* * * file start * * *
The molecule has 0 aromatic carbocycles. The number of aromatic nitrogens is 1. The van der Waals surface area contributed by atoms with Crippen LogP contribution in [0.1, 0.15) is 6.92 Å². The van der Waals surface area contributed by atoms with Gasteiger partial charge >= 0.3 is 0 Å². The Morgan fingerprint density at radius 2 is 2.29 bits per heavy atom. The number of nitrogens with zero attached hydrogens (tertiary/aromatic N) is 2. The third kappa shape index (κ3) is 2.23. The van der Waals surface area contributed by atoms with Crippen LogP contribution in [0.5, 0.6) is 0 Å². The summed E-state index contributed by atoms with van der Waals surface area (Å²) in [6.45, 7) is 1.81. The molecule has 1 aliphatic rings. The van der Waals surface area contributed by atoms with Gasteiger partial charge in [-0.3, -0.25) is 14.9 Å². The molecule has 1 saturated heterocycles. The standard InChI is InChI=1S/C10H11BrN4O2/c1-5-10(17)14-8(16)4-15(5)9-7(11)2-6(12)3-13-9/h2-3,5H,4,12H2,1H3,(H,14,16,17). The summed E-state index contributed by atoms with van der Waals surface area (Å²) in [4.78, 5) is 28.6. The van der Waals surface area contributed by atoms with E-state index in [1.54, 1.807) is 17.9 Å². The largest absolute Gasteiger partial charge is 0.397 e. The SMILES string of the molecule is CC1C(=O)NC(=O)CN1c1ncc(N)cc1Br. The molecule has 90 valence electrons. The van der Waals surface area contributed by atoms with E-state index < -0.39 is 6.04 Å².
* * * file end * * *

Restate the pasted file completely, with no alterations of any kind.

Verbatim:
The molecule has 0 aromatic carbocycles. The number of aromatic nitrogens is 1. The van der Waals surface area contributed by atoms with Crippen LogP contribution in [0.1, 0.15) is 6.92 Å². The van der Waals surface area contributed by atoms with Gasteiger partial charge >= 0.3 is 0 Å². The Morgan fingerprint density at radius 2 is 2.29 bits per heavy atom. The number of nitrogens with zero attached hydrogens (tertiary/aromatic N) is 2. The third kappa shape index (κ3) is 2.23. The van der Waals surface area contributed by atoms with Crippen LogP contribution in [0.5, 0.6) is 0 Å². The summed E-state index contributed by atoms with van der Waals surface area (Å²) in [6.45, 7) is 1.81. The molecule has 1 aliphatic rings. The van der Waals surface area contributed by atoms with Gasteiger partial charge in [-0.3, -0.25) is 14.9 Å². The molecule has 1 saturated heterocycles. The standard InChI is InChI=1S/C10H11BrN4O2/c1-5-10(17)14-8(16)4-15(5)9-7(11)2-6(12)3-13-9/h2-3,5H,4,12H2,1H3,(H,14,16,17). The summed E-state index contributed by atoms with van der Waals surface area (Å²) in [4.78, 5) is 28.6. The van der Waals surface area contributed by atoms with E-state index in [1.54, 1.807) is 17.9 Å². The largest absolute Gasteiger partial charge is 0.397 e. The SMILES string of the molecule is CC1C(=O)NC(=O)CN1c1ncc(N)cc1Br. The molecule has 90 valence electrons. The van der Waals surface area contributed by atoms with E-state index < -0.39 is 6.04 Å².